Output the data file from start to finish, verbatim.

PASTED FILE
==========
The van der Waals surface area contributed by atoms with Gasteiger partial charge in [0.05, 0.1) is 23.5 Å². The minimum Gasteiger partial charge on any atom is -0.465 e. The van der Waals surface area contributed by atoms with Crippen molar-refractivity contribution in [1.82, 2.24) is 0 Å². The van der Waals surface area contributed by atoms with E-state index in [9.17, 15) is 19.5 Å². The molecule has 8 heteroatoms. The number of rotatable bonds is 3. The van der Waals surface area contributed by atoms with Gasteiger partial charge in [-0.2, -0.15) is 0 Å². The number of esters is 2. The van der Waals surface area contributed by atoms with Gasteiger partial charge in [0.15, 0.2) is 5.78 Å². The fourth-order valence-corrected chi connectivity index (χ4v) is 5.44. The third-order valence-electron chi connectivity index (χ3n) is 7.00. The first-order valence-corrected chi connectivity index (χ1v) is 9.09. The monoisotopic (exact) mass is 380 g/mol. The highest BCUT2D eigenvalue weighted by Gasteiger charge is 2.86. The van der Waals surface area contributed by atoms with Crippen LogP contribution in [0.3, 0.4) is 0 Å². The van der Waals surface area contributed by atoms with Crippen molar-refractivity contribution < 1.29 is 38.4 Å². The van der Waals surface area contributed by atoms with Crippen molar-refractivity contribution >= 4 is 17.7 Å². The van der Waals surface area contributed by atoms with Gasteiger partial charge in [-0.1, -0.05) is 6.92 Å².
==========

The van der Waals surface area contributed by atoms with Gasteiger partial charge in [0.05, 0.1) is 23.5 Å². The minimum Gasteiger partial charge on any atom is -0.465 e. The van der Waals surface area contributed by atoms with Crippen molar-refractivity contribution in [1.82, 2.24) is 0 Å². The van der Waals surface area contributed by atoms with E-state index in [9.17, 15) is 19.5 Å². The molecule has 8 heteroatoms. The number of rotatable bonds is 3. The van der Waals surface area contributed by atoms with Gasteiger partial charge in [-0.2, -0.15) is 0 Å². The number of esters is 2. The van der Waals surface area contributed by atoms with Gasteiger partial charge in [0.15, 0.2) is 5.78 Å². The fourth-order valence-corrected chi connectivity index (χ4v) is 5.44. The third-order valence-electron chi connectivity index (χ3n) is 7.00. The first-order valence-corrected chi connectivity index (χ1v) is 9.09. The monoisotopic (exact) mass is 380 g/mol. The highest BCUT2D eigenvalue weighted by Gasteiger charge is 2.86. The van der Waals surface area contributed by atoms with Crippen LogP contribution in [0.3, 0.4) is 0 Å². The van der Waals surface area contributed by atoms with Crippen molar-refractivity contribution < 1.29 is 38.4 Å². The van der Waals surface area contributed by atoms with Crippen molar-refractivity contribution >= 4 is 17.7 Å². The van der Waals surface area contributed by atoms with Gasteiger partial charge in [-0.1, -0.05) is 6.92 Å².